At the moment, a lot of places in this world are full of people who are feeling threatened.  A logical corollary of this is there are a lot of people imagining tigers right now.  They look out into the world and they see patterns.  They see conspiracies.  If you are a Muslim, you see conspiracies of America and Israel and Europe, all working against Islam.  If you are an Israeli, you see Iran allying itself with Russia and one billion Muslims, all crying, “Perish Judea!”  If you are an American, you see a world full of terrorists, all of whom hate America and intend to destroy us.  These notions get in the way of making peace and removing the threats that started it all.

But it can be much local than that.  Some people watched 9/11 and said to themselves, “That’s no fire.  That’s explosives!  Must be the CIA.”  Or it must be the Jews.  Or it must be the One World Government folks.  Or.  Or.  Or.

Pick your paranoia, and you will see confirmation for it wherever you look.  No one guy committed the Oklahoma City bombing.  Not possible.  And certainly no one guy killed Kennedy.  Just look at all those pundits and politicians appearing on TV, all swearing it’s true.  Doesn’t that prove it’s false?  Did you see that fake moon landing video with the American flag waving in the breeze when there’s no air on the moon to move it?  Don’t you see?  Don’t you?

Two more of our human traits work together to insure that a conspiracy theory, once implanted, will germinate and grow.  One is called confirmation bias.  Once we’ve decided we see a pattern, everything that catches our attention tends to confirm that pattern and even widen it.  Once you’ve decided the moon landings were faked, every photograph and every narrative looks obviously fraudulent.  Besides, what with the web, it’s fatally easy to find a whole club of equally paranoid people to feed you more and more confirmations.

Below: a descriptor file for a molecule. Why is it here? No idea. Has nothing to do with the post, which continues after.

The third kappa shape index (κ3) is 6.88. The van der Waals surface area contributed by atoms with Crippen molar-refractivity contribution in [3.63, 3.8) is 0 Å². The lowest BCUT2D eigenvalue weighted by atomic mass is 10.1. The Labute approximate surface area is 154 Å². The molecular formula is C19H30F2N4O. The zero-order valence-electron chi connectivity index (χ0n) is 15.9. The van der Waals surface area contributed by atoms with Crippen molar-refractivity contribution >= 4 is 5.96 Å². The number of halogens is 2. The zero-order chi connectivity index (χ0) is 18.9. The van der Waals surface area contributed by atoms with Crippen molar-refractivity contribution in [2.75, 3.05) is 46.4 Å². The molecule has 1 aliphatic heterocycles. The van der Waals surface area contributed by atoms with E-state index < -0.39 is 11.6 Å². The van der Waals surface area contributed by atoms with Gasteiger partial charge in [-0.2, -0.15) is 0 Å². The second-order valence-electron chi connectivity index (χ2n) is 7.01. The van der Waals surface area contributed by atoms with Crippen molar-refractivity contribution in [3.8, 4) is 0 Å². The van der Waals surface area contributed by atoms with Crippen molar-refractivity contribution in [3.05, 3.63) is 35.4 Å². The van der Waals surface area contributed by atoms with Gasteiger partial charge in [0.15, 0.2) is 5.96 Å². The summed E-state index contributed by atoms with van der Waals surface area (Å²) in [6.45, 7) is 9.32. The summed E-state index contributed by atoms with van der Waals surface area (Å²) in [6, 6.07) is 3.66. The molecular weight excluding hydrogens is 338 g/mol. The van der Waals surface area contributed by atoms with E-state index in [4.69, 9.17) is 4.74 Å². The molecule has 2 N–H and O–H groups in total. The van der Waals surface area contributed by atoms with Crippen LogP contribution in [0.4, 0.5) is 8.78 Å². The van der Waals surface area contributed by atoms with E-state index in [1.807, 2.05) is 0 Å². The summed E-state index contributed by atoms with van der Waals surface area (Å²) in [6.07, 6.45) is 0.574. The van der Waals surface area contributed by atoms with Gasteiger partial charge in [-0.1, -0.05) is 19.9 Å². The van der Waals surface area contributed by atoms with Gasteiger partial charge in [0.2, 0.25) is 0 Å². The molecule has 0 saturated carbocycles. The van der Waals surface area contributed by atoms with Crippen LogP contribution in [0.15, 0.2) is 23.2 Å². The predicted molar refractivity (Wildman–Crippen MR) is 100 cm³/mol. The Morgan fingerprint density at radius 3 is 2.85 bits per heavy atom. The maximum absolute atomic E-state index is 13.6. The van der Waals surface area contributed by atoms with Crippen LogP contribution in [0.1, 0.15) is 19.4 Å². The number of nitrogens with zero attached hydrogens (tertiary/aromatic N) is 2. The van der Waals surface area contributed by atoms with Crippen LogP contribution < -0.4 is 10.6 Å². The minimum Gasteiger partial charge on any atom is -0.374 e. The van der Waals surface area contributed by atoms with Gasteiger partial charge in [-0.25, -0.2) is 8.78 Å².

Then there’s cognitive dissonance.  That the acute discomfort we feel when we are confronted with two contradictory beliefs.  Logically, one would expect an individual faced with such a situation to abandon one of those beliefs as false and keep the other.  But that’s not what humans do.  Instead, we either warp both beliefs so that they can somehow coexist, or we simply compartmentalize them and never think of them at the same time.  So we can happily keep gathering “proofs” of our conspiracy theories while keeping faith with something completely opposite.  Sure, my congressman is a good guy, but congress is intentionally destroying America.  I’ve got a son, proudly serving his country, but watch out for those black helicopters.  Sure, the Holocaust really happened, but we all know the Jews control the world.  And didn’t Edward Snowden prove I was right all along?

So what are we to do?  The more people feel threatened, the more they see their children’s future looking worse, the more they decide that if they are powerless, somebody must be very powerful, the more likely they are to mistrust everyone who doesn’t agree with them and assume those people are working against them.  Sadly, there are lots of pundits and leaders who make their living telling the fearful they are right to be afraid.

Truly, I don’t have an answer to the problem.  To me, almost all conspiracy theories reside outside the realm of credibility.  I know some conspiracy believers.  I try not to argue with them, as I know it is futile.  But I must confess I have an urge to shake them hard and say, “Take a large dose of common sense and call me in the morning.”